A worrisome winter in the Lou

Holden Foreman, web editor

“The concept of global warming was created by and for the Chinese in order to make U.S. manufacturing non-competitive,” Donald J. Trump, 45th President of the United States, stated in a tweet sent Nov. 6, 2012.

Trump’s supporters reflect his opinion, as a 2016 survey conducted by the Pew Research Center found 78 percent of Trump supporters did not believe global warming results mostly because of human activity. Contrarily, 30 percent of Hillary Clinton supporters shared that sentiment.

Regardless, the Pew Research Center found 93 percent of American Association for the Advancement of Science (AAAS) members with a Ph.D. in Earth sciences (and 87 percent overall) agree global warming results mostly from human behavior. Another Pew survey, conducted in 2016, discovered 48 percent of American citizens see human activity as the primary cause of climate change, constituting a 45 percent gap between the views of Earth Science Ph.D.’s and the U.S. population. A summary of the Pew Research Center’s studies can be found here.

Despite discrepancies in public opinion, data on temperature change remains indisputable. According to the World Meteorological Organization, 2016 marked the hottest year in history (since records began in 1880). Three straight record-setting years—2014, 2015 and now 2016—only add to scientists’ concerns about the 21st century containing 16 of the 17 hottest years on record.

Some students jokingly praise climate change for St. Louis’s recently warm winters. Still, students might want to pay more attention to the noticeable temperature changes in their immediate community.”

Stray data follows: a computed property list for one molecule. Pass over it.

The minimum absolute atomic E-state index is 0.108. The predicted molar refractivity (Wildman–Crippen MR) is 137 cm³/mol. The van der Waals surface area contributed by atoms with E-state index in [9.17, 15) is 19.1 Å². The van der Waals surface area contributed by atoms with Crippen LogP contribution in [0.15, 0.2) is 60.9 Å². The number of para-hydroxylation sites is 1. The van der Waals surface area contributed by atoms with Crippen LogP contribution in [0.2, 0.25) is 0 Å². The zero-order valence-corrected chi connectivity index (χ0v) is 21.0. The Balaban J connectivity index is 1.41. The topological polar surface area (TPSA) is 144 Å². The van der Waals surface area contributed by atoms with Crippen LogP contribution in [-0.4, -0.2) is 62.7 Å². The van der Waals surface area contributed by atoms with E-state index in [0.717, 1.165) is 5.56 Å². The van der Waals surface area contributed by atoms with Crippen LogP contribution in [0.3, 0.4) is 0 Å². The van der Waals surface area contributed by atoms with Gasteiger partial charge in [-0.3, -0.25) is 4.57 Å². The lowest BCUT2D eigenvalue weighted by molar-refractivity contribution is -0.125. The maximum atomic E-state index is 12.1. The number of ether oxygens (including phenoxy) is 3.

While two Januarys in St. Louis cannot confirm nor deny the existence of climate change, the numbers offer a local case study on above-average temperatures. And, according to data from AccuWeather, the average high this January was 45.23 degrees Fahrenheit, up 2.81 degrees from the average high of 42.42 degrees in January 2016. The average high in January since 1962, when AccuWeather started tracking data? It sits at 40.58 degrees.

If the rate of January’s temperature increase between 2016 and 2017 continued, the average high in January would reach 70.52 degrees in ten years. But, according to climate scientists, rising sea levels and exposure to solar radiation would jeopardize humanity long before such temperatures could arrive.

Some students jokingly praise climate change for St. Louis’s recently warm winters. Still, students might want to pay more attention to the noticeable temperature changes in their immediate community. If marginally rising temperatures prove synecdochal for large-scale climate change, scientists say the results will bring far more devastation than comfort.

The Union of Concerned Scientists, an independent organization dedicated to minimizing global warming, warns, “Dangerous heat waves are increasing in severity and frequency. Sea level rise is accelerating. Extreme storms are on the rise in some areas. More severe droughts are occurring in others. Collectively, these effects pose a threat to the entire planet — including you, your community, and your family.”